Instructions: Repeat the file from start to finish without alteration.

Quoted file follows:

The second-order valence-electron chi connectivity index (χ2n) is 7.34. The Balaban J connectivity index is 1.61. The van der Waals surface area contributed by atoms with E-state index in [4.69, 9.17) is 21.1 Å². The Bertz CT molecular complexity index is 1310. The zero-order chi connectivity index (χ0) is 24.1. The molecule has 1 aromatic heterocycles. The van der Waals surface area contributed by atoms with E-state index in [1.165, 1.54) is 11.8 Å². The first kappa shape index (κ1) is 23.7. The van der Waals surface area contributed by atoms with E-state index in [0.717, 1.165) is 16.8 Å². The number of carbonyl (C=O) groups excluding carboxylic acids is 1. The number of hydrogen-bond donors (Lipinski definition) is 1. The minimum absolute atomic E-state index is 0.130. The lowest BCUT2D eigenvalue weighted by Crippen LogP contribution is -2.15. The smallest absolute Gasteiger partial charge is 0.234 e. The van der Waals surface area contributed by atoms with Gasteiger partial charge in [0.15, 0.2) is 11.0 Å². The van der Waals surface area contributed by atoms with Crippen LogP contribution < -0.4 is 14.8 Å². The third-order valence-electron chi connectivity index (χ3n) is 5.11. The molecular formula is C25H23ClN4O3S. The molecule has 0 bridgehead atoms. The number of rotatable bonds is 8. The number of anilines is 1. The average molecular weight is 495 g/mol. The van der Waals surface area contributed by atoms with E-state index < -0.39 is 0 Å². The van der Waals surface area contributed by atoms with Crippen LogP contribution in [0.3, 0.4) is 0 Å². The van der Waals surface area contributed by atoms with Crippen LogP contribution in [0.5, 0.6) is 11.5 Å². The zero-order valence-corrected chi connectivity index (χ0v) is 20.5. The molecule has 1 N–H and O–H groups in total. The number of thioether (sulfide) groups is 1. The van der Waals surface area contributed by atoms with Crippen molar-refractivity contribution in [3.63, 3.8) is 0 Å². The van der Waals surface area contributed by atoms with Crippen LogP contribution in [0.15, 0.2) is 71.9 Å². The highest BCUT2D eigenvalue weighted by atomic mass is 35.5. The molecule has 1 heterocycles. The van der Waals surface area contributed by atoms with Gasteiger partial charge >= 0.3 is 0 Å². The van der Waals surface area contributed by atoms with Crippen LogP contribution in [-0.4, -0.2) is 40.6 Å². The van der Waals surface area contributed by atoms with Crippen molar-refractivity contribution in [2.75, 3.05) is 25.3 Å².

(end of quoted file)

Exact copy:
The second-order valence-electron chi connectivity index (χ2n) is 7.34. The Balaban J connectivity index is 1.61. The van der Waals surface area contributed by atoms with E-state index in [4.69, 9.17) is 21.1 Å². The Bertz CT molecular complexity index is 1310. The zero-order chi connectivity index (χ0) is 24.1. The molecule has 1 aromatic heterocycles. The van der Waals surface area contributed by atoms with E-state index in [1.165, 1.54) is 11.8 Å². The first kappa shape index (κ1) is 23.7. The van der Waals surface area contributed by atoms with E-state index in [0.717, 1.165) is 16.8 Å². The number of carbonyl (C=O) groups excluding carboxylic acids is 1. The number of hydrogen-bond donors (Lipinski definition) is 1. The minimum absolute atomic E-state index is 0.130. The lowest BCUT2D eigenvalue weighted by Crippen LogP contribution is -2.15. The smallest absolute Gasteiger partial charge is 0.234 e. The van der Waals surface area contributed by atoms with Gasteiger partial charge in [0.15, 0.2) is 11.0 Å². The van der Waals surface area contributed by atoms with Crippen LogP contribution < -0.4 is 14.8 Å². The third-order valence-electron chi connectivity index (χ3n) is 5.11. The molecular formula is C25H23ClN4O3S. The molecule has 0 bridgehead atoms. The number of rotatable bonds is 8. The number of anilines is 1. The average molecular weight is 495 g/mol. The van der Waals surface area contributed by atoms with E-state index < -0.39 is 0 Å². The van der Waals surface area contributed by atoms with Crippen LogP contribution in [0.3, 0.4) is 0 Å². The van der Waals surface area contributed by atoms with Crippen LogP contribution in [0.5, 0.6) is 11.5 Å². The zero-order valence-corrected chi connectivity index (χ0v) is 20.5. The molecule has 1 N–H and O–H groups in total. The number of thioether (sulfide) groups is 1. The van der Waals surface area contributed by atoms with Crippen molar-refractivity contribution in [3.63, 3.8) is 0 Å². The van der Waals surface area contributed by atoms with Crippen LogP contribution in [0.15, 0.2) is 71.9 Å². The highest BCUT2D eigenvalue weighted by atomic mass is 35.5. The molecule has 1 heterocycles. The van der Waals surface area contributed by atoms with Gasteiger partial charge >= 0.3 is 0 Å². The van der Waals surface area contributed by atoms with Crippen LogP contribution in [-0.4, -0.2) is 40.6 Å². The van der Waals surface area contributed by atoms with Crippen molar-refractivity contribution in [2.75, 3.05) is 25.3 Å².